Full Text for American Religious Scene- Volume 17 - Millennialists (Video)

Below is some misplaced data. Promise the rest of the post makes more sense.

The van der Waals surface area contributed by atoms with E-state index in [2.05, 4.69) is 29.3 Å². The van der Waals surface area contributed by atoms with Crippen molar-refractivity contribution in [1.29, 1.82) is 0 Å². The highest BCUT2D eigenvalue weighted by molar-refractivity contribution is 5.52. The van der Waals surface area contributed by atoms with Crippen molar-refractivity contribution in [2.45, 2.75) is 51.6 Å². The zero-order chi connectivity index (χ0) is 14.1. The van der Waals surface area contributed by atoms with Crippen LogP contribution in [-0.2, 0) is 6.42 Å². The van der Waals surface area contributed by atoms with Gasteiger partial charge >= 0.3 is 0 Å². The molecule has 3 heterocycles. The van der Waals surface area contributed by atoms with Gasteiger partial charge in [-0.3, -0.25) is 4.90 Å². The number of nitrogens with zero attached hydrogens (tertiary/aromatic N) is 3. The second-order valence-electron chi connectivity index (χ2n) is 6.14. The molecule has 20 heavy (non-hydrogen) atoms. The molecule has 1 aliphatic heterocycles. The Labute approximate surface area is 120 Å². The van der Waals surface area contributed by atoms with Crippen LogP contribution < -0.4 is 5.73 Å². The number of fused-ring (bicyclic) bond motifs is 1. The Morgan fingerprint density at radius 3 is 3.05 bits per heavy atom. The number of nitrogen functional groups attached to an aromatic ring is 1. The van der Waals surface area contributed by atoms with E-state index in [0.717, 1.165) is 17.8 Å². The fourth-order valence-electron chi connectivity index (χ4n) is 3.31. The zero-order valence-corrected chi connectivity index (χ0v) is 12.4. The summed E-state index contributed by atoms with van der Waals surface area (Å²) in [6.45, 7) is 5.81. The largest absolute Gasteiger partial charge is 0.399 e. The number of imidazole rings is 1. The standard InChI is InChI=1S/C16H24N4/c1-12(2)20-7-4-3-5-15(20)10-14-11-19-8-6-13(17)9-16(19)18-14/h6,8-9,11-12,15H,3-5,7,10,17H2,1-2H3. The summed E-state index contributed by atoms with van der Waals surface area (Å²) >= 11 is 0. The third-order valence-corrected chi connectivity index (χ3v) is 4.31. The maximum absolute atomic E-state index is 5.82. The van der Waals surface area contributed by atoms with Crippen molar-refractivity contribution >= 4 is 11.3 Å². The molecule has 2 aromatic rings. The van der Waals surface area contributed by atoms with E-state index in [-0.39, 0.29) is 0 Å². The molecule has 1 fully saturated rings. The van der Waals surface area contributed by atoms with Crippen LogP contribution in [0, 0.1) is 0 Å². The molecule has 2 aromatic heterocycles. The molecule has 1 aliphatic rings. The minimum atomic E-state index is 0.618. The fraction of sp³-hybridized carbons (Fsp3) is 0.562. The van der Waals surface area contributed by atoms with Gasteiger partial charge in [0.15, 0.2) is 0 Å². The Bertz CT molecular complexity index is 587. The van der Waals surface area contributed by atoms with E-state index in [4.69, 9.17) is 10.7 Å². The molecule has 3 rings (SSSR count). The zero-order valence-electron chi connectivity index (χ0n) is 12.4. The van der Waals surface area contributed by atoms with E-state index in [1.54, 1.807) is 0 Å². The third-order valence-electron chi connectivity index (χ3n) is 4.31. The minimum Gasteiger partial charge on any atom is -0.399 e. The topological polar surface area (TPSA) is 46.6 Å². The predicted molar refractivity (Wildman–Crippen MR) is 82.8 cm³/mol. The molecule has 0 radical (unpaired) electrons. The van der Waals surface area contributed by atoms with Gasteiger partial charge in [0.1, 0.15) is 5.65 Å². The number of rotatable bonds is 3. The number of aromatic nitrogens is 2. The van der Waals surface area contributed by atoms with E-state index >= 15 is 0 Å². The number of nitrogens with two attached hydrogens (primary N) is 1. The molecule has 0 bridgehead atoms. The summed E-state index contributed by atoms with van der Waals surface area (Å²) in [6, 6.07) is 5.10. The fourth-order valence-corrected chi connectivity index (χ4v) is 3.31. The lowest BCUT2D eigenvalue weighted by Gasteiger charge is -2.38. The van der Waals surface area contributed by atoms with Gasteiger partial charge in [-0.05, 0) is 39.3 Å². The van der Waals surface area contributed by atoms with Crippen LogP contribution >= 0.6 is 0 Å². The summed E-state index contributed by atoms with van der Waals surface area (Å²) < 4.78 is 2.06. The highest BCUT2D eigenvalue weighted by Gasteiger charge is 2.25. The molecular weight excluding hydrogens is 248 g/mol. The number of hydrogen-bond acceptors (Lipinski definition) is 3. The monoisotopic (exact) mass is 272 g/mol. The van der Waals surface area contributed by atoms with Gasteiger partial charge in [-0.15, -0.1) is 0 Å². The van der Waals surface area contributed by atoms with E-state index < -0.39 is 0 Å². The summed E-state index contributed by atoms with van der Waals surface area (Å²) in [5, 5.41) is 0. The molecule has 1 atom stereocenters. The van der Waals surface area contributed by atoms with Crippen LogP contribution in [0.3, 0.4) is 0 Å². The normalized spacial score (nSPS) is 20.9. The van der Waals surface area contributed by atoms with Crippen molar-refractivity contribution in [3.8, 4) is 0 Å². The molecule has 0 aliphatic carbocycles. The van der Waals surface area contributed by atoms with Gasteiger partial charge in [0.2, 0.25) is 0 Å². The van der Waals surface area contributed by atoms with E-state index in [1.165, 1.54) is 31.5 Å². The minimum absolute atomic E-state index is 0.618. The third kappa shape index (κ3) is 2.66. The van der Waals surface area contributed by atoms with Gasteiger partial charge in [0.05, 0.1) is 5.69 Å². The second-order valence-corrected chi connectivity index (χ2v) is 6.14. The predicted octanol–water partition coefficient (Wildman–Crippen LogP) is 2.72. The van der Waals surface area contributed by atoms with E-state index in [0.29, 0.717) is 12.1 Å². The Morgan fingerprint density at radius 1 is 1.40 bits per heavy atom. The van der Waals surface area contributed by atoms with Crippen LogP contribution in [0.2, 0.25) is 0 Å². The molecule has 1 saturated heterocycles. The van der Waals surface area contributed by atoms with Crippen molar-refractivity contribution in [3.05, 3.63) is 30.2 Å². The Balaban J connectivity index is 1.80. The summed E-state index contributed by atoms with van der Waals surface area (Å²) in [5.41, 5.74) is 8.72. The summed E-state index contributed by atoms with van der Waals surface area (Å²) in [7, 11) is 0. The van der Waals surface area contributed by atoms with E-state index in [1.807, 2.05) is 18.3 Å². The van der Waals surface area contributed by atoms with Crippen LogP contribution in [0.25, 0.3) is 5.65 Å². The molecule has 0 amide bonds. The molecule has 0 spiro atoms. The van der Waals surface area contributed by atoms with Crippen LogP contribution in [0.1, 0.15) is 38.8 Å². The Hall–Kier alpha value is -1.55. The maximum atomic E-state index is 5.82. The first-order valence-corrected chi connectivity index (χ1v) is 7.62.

No. 17. >> I hope I'm not taking us too quickly in a new direction. But I want to ask about millennialism. What are the problems and dangers of millennialism? And are all millennialists the same? >>DR. THOMAS E. MANTEUFEL: Well, there are certainly different kinds of millennialists. And they are not all the same. Millennialism in general is the doctrine that there will be a period of glory and political power for the people of God before Judgement Day. And this is thought then to be the meaning of the reign with Christ, which is spoken of in Revelation 20 which uses the word thousand there, that he reigned for a thousand years with his saints. And the word millennialism simply comes from the Latin word for thousand and also the Latin word for year, millennialism. There was amillennialism or non-millennialism which denies that there will be any period of glory or political power for the believers before the coming of Christ. But rather, it is taught by amillennialists that they shall endure tribulation until the end. As Matthew 24 portrays. And then also there is the passage in John 18:36 which is very important in this -- in considering this matter: Jesus said, "My kingdom is not of this world." That is his kingdom doesn't have the same nature as the kingdom of this world. It doesn't originate by political and military maneuvers and does not operate by means of political powers. So then this is the teaching of amillennialism. And I'll talk about that for a little while. That is to say amillennialism takes the position that the thousand-year reign with Christ is actually going on right now. It refers to the period of church history when Christ is, in fact, reigning through his church or reigning with his church. Sharing his power at the right hand of God with his people. Welcome back to that later. But the point is that during the time of the millennial reign as understood by amillennialists, we can say that the Old Testament promises that were made to Israel in the Old Testament have actually been fulfilled in the church. The millennial really is the life of the church. And that means that the church is really the new Israel. That's shown by a number of passages of Scripture like, for example, I Peter 2:9. Where Peter uses words from the Old Testament referring to the Old Testament Israel and applies them to the Christian church: You are a chosen generation, a royal priesthood, a holy nation, a special people. And Galatians 3:7 is a passage where Paul refers to the believers in Christ as the spiritual children of Abraham, therefore, the spiritual Israel, where he says: All who believe are the children of Abraham. And that's why in the book of Galatians at the end of the book in Chapter 6 he refers to the church as the Israel of God. And so the church is the new Israel. And Peter in his Pentecost sermon makes that very clear. That the prophesies of messianic times were being fulfilled as he spoke in the beginning mission work of the Christian church and in the events that were there taking place. And James does the same thing in Acts 15 in his speech at the Apostolic Council where he quoted from Amos 9 which talks about the coming building up of the tabernacle of David and the Gentiles seeking the Lord. And James pointing out that this was coming to pass in the mission work of the church. Ephesians Chapter 2 and Galatians Chapter 3 make it clear that the Jews are united with the Gentiles in the kingdom of Christ. The Jews are not a separate class that have an independent destiny under God, an independent destiny to rule and so forth. But rather, they are united with the Gentiles in the kingdom of Christ. That is to say in the church. Galatians 3:28 says there is neither Jew nor Greek or Gentile if you are all one in Christ. Now, I said that there were different kinds of millennialism. One is called postmillennialism. And that comes from the Latin word post which means after. And it means that the second -- it's the teaching that the second advent of Christ will occur after the millennium of righteousness and peace that has been brought about by the political and religious work of the church throughout the world. So according to this teaching, Christ himself will not appear visibly to inaugurate this reign of Christ. But rather, Christ will stay in the background and will work through his church. Modern postmillennialism began in the 18th Century. And it reached its heyday during the 19th Century and was a very prominent teaching in the churches of that time. And it's still held by some people today. But it's not the most common millennial teaching certainly. There's diversity among the postmillennialists in teaching this thousand-year reign of Christ. Some take the number literally and some take it as a long time or symbolically as, in fact, the amillennialists do. And some expect the millennium to commence in the future. And some say it's already begun with the ascension and coincides with all of the church's influence. So that again is that -- that version of postmillennialism is much like amillennialism. In any case, the Old Testament promises of the messianic kingdom are said to be fulfilled in the Christian church, according to amillennialism as well as in postmillennialism. All of the postmillennialists agree that the reign of Christ must include sooner or later the Christianization of the world and political dominion for Christians. And that Christ will not come again until all of these things have happened. So while there are similarities between the non-millennialists and the postmillennialists, this is the important difference, that is that two-fold difference that I just stated. That is there is to be a Christianization of the whole world. And there will be political dominion for Christians. And they then teach that there will be a little season of Satan as Revelation 20 portrays. And there will be a visible second advent. And then there will be a general resurrection of all people at that time and a general judgement of all people. And verdicts of either eternal life or eternal damnation will then be rendered. And then there is another kind of millennialism. Namely premillennialism taken from the Latin word pre meaning before. This is the teaching that Christ will return before the thousand-year kingdom begins. That is he will come to set it up upon the earth. Premillennialism in one form or another has existed since the very beginning of the church's history. And we can read about it in various early church writings. Like Justin Martyr, for example, writing in the Second Century. He himself was a premillennialist. And states that. But he also says there were others that disagreed with him that denied there will be a millennium of a political nature. In other words, these were amillennialist or non-millennialists that he was talking about here and complaining about. So there's a long history to both of these views. And we often speak of historic premillennialism which has a long history going back to the beginning of the history of the church. But then there is also a special kind of premillennialism called dispensationalism. And that's a version of premillennialism that began in the 19th Century with a man by the name of John Nelson Darby. We'll speak more about dispensationalism a little bit. But here I want to point out that there are some definite problems with millennialism. You ask: Are there problems or what are the problems with millennial teaching? There are a number of them. First of all, there is the problem that is connected with the verse that I quoted before, the words of Jesus in John 18:36: My kingdom is not of this world. That is -- that saying that Jesus' kingdom does not have the same nature as the kingdoms of this world and we should not be looking for the kingdom of Jesus to be taking this form. It does not originate from political and military maneuvers and doesn't operate by means of political power. Now, millennialists who believe in a thousand-year political reign of Christ agree that this is what Jesus does mean in this passage, John 18:36. But they base their view upon the word "now" that appears later in this verse. That is that word "now," which is gennao in the Greek, comes up in this sentence of the words of Jesus. "Now my kingdom is not from hence." And their argument then is that this word "now," that Jesus uses implies that his kingdom is not now of this world. But it will be of this world at a future time. But amillennialists disagree with this interpretation of this text. That is amillennialists point out that the word "now," that is the word gennao in Greek, is used in two different ways in the Greek of the New Testament. Sometimes it can have a chronological meaning which is the way that dispensationalists are using it in this instance with regard to this text. But it also has a logical meaning. And when it has a logical meaning, then it is to be translated with some words like this: As a matter of fact. Or as it is in the real world which here and now exists. Or instead. Without any implication about whether a change is to come about in the future. So what Jesus means according to that in this passage is this: If my kingdom were of this world, then my servants would fight. That's an unreal condition that he stated here. Because he says -- goes onto say: As a matter of fact, my kingdom is not from here. That is from this world. Jesus' kingdom is in operation right now. We know that. And I'll point that out again in a moment. Jesus' kingdom does not await its existence in the future. That is in some time of some new and improved world system. But rather, it exists right now. And Jesus' description has to do with what its nature is right now. Now, one problem, which I just referred to, with millennialism has to do with the form of millennialism called dispensationalism. Dispensationalism makes the claim that there is no kingdom of Christ now at the present time. And there will not be a kingdom of Christ until the time of the millennium. This is because of their view that Jesus originally came to set up his kingdom during his lifetime. That is to set up his thousand-year reign. But he could not do that because the Jewish people as a whole would not accept him and would not follow him and cooperate with him in setting up this kingdom which has been promised in the Old Testament to the Jews. A kingdom will rule the earth. And so because of that, Jesus had to postpone the setting up of his kingdom until a future time, until a future dispensation as the dispensationalists say. And so what they say is that what Jesus did instead was to set up his church, which is not his kingdom. And that his kingdom will not exist until he comes to set up his kingdom in the millennium. Non-millennialists disagree with this. Find a problem with this assertion. Because it's not what the Bible teaches. Colossians 1:13 says that God has translated us into the kingdom of his dear Son. That is to say it exists now. And we have been brought into it. And in Acts 2, Peter tells how God has sworn with an oath to raise up Christ to sit on his throne. And he says in his Pentecost sermon that now that has happened. It has been fulfilled at the ascension of Jesus. Then there's the whole matter of the Great Tribulation, which is certainly problematic within millennialism. Revelation 7:14 speaks of a Great Tribulation. That is it speaks of a great multitude arrayed in white which has come out of the Great Tribulation. Now, Lutherans and in fact, many other Christians take this to be referring to all of the trouble and tribulation throughout history by which Christians enter the kingdom of heaven. But the dispensationalists see the Great Tribulation as a period after Christ's coming for the rapture. That is it will be seven years during which tribulation gradually will come about. And dispensationalists will then use the old prophesy in Daniel 9 to determine the length of the Great Tribulation. That is to say it will be seven years. There's nothing in the Revelation passage in Revelation 7:14 about the length of time of the Great Tribulation. But dispensationalists derive that from Daniel 20 (sic), which speaks about the seven weeks or groups of years which have been designed by God for the purpose of bringing about reconciliation for sin and bringing in everlasting righteousness as the prophet says. So it's a prophesy of the coming of Christ to make atonement for sin. And this was then to happen at the culmination of these 70 weeks or groups of seven. What Daniel's prophesy says that after 69 of these sevens, the Messiah will be cut off. And then after that -- well then during this last week of seven, this last group of seven years, a covenant will be confirmed with many and he will cause the sacrifices to cease. There are a number of different explanations of this passage, Daniel 9 -- from Daniel 9. And I'll just mention two of them here. One is the dispensationalist interpretation of this passage, which we are referring to right here. And then I will also refer to the second interpretation, which is the amillennialist interpretation or that is to say the traditional messianic interpretation of this passage. Dispensationalism says that Messiah was cut off at the end of the 69th week. And so they say that last week of years, that last seven years was postponed because his kingdom was postponed as we have mentioned before in their teaching. And so then they say Daniel is describing events that were happening -- that are to happen, rather, just before the establishment of the millennial kingdom. So there's a period of seven years to come just preceding the millennium. That's the seven years which have been postponed along with the millennial kingdom itself. And in those years there will be a secular dictator, that is the anti-Christ, who will make a covenant or agreement with the Jews in Israel. And then he will renege on that covenant or treaty by attacking Israel and by destroying the temple that will be built in Jerusalem at that time. And in that way he will cause the sacrifices to cease. He will put an end to the ceremonial worship of sacrifices in that rebuilt temple in Jerusalem. We disagree as amillennialists with this interpretation. According to Daniel's words, the 70 sevens were to conclude with the accomplishment of reconciliation. Of the vicarious atonement. But in the dispensationalist interpretation, the atonement really does not take place in this last week of years, this last seven years. But rather, the vicarious atonement takes place in history long, long, long before those seven weeks come about because they've been postponed. So that's a definite problem with that interpretation of the Daniel passage. And also we don't agree that the kingdom of Christ has been postponed. It exists now we believe. And so we see no reason for a postponement of that last week of years. That is to say the postponement of the last seven years making it available for seven years of tribulation, to be called seven years of tribulation. That stands or falls with the postponement of the kingdom of Christ in the dispensationalist teaching. And if we reject the one, we also will have no reason for accepting the other. Now, the other point of view, the traditional messianic point of view is this: That the last seven of years in this 70 sevens is the seven within which the fulfillment of the promise of reconciliation comes about. And in which it did come about historically. And that is the period in which Messiah was actually cut off as Daniel says. And so the covenant which is to be made with many is made not by the anti-Christ but rather by Christ in this prophesy. It is the new covenant in his blood which Jesus announces in the Words of Institution for his Holy Supper. And he is the one that makes the sacrifices to cease by fulfilling the meaning of the Old Testament sacrificial system and bringing all reason for those sacrifices to a close because now he has brought the fulfillment to them. Another problem with the whole matter of the -- the whole teaching of dispensationalism is their view about the Old Testament sacrifices. They teach that the temple will be rebuilt in Jerusalem already during the time of the Great Tribulation and will continue then during the whole time of the millennium. And will be used for the Old Testament sacrifices to be performed. And the anti-Christ will make a temporary interruption in that sacrificial practice. But after Christ comes again and overthrows the anti-Christ then the sacrificial system will be put into operation once more. And will continue for a thousand years. Where do the dispensationalists get this idea? They get it from the book of Ezekiel. In the last part of the book of Ezekiel in Chapters 40 to 48, there's a description of a temple in which sacrifices are offered. And the dispensationalists say that this is the temple of millennial times, which then will be a new temple that will be built at this time in Jerusalem. Which does not now yet exist. But this -- all of this goes contrary to what the Bible actually says. Namely, that the ceremonial law of the Old Testament has been abolished now in New Testament times. It is part of the ceremonial law which has been abrogated. The book of Hebrews is very explicit about this. Hebrews 7:18 says that the old covenant with its ceremonial law of sacrifice has been abolished in the New Testament. This passage then says: The former regulation is set aside. And then in the next chapter, Hebrews 8 in Verse 13 there's a quotation from the prophet Jeremiah concerning the new covenant which is to come. And then this comment is made by the author of the book of Hebrews: When he says a new covenant, he has made the first one -- the first covenant -- obsolete. Now that which decays and waxes old is ready to vanish away. So according to this, there certainly will not be a sacrificial system which is to be reestablished in future times. Besides this, there's another problem, too. That is if Ezekiel is to be taken as the proof text for the teaching of the new temple which is to come during the time of the millennium, then what should we do with Ezekiel 45:22 which says that in this temple the king will continually make sacrifices, first for his own sins and then for the sins of the people. If this is a temple of the millennial times and the king of that time is Christ but Christ certainly does not have to make sacrifices for his own sin. So this doesn't fit that part of the prophesy. Then there's something else, also, which is a problem for dispensationalism. And also for other kinds of millennialism. That is to say it's the whole matter of the little season in which Satan is released and allowed to stir up a rebellion among the wicked for a short time until Christ puts an end to it. And all those who teach a literal millennium then also take this part Revelation 20 in a literal way. But there's a problem here which has been commented upon by certain writers. That is to say: Where do these wicked people come from whom Satan stirs up for such a rebellion? During the millennium, the people there are the saints, the resurrected saints who are glorified. They would not be wicked people who would be stirred up for a rebellion. And so dispensationalists have to try to explain this. And what they say is that there will be certain people living in the millennium who will not be glorified saints. That is to say they will not be resurrected people. They will be people that will have survived into the time of the millennium. They will not have died during the time of the Battle of Armageddon which takes place just before the millennium. So they will not have died. And therefore, they will not be resurrected and will not be glorified. So then they will still have the old sinful nature. And furthermore, they will not be people who will no longer marry as the resurrected will be as Jesus says. But rather, they will be people that will marry and have children. And they then will pass on their inherited sin to -- also to their children. So the children then of the people living in the millennium will be people that may, indeed, become sinners, sinful people and wicked people depending on how they live. Some will be converted because there will be conversions taking place during the millennium. And some will never be converted. And they will be these sinful people. And they are the ones who are said to take part in the little season of Satan. But this certainly is a problem. Because the Scripture really does not indicate that this will take place in this way. And then there's the idea of two resurrections and two judgments. Millennialism says that there is -- at least premillennialism says that there are to be two resurrections a thousand years apart. That is to say there will be a resurrection of the believers that will take place just before the millennium. And there will be a resurrection of the evil people that will take place at the end of the millennium. But that doesn't correspond with what Jesus says in John 6:40. That is to say he says there that he will give eternal life to the one that believes in Christ. And he says: I will raise him up at the last day. He won't raise him up a thousand years before the last day as premillennialism teaches. But he will raise him up at the last day when all the other people are raised up. And then the matter of the two judgments does not really fit with Scripture, either. In Matthew 25 we have the judgement of the sheep and the goats. And according to premillennialism, this is not the final judgement but rather, this is the judgement simply of the people who are still alive at the end of the Battle of Armageddon. And those people then will be judged. And people with a favorable verdict will then go in through the millennium and will then live in the millennium with Christ. And as we said before, some of them are said to have children if they are not glorified, resurrected people. But none of this really seems to be taking seriously the way the words read in Matthew 25. That is to say this is really describing a judgement in which certain people are damned and they go into everlasting punishment. And that certainly has an air of finality about it. That is describing the last judgement. And it's the judgement which really will involve all people, both living and those who are resurrected at the time when Jesus comes again. It is to be identified with the judgement of the last day.